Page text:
P.S. If you can possibly procure the Governs. Letters I would be glad to receive some kind of Certificate from you specifying the Time I have been under your Command and my Behaviour during that Time & Be so good as to make my Complimts to Colo. Byrd for a Letter of the same kind while he Commanded the Regt which I cannot imagine he will deem any great Favour, and am perswaded that Genl Gage will not hesitate to write nor will Genl Monckton I’m pretty certain as well as severals of Rank in America7—in fine I am resolv’d to spare no pains nor leave nothing unessay’d that yeild even the most distant chance of promoting the Success of my Plann.


1After smallpox broke out in Fredericksburg, the Virginia Regiment moved to the nearby plantation belonging to Charles Carter of Cleve, called Stanstead.

2When GW and Stewart met is not known. See Stewart to GW, 19 Mar. 1762.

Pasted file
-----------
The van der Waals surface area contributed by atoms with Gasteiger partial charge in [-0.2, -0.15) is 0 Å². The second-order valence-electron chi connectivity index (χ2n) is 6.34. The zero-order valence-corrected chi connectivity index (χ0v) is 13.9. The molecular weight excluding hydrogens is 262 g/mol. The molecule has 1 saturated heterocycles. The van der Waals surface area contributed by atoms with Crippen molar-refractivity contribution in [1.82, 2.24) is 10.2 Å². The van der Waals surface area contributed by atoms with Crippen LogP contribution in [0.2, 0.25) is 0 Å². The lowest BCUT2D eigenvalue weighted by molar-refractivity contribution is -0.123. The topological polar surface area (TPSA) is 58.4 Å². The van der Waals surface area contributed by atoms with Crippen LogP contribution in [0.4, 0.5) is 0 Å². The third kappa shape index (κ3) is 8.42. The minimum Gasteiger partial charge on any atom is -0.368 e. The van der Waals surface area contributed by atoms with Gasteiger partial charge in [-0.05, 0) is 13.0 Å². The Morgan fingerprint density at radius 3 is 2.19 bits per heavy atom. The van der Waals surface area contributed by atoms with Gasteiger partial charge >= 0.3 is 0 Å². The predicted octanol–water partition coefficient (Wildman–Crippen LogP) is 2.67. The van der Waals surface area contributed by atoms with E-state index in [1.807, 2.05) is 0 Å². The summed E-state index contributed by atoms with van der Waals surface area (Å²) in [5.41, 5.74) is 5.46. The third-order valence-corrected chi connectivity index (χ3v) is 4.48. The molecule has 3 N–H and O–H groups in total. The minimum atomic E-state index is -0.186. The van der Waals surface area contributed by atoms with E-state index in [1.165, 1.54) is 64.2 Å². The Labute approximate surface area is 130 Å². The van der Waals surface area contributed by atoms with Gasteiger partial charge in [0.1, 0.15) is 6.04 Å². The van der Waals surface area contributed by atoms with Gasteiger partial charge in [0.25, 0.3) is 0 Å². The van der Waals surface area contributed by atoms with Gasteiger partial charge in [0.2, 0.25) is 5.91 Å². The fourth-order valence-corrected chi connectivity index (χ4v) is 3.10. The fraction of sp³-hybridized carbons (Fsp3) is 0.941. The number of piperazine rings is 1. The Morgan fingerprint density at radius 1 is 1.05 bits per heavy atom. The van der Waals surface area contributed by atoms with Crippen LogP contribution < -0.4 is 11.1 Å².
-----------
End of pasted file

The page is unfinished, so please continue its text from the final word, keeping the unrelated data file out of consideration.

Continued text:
3Stewart was lieutenant colonel of the new Virginia Regiment which was disbanded in December 1762. See Stephen to Fauquier, 4 Dec. 1762, in Exec. Journals of Virginia Council description begins H. R. McIlwaine et al., eds. Executive Journals of the Council of Colonial Virginia. 6 vols. Richmond, 1925–66. description ends , 6:242.

4The secretary of state for the southern department was Sir Charles Wyndham, second earl of Egremont (1710–1763).

5Several unsuccessful attempts were made to have the Virginia Regiment put on the British establishment. The plan Stewart later presented to General Monckton for equipping a battalion of five companies at his own expense (see Stewart to GW, 18 Jan. 1763) may be similiar to the one he is speaking of here. In letter after letter written after GW left the Virginia Regiment at the end of 1758, Stewart refers to the uncertainty of his prospects after the Virginia Regiment should be finally disbanded. His chief aim was to secure a captaincy in a British regiment.

6The bearer’s identity has not been determined.

7No such letters of recommendation have been found, but both GW and Fauquier seem to have written letters in Williamsburg before the end of the month in support of Stewart. See Stewart to GW, 14 Dec. 1762.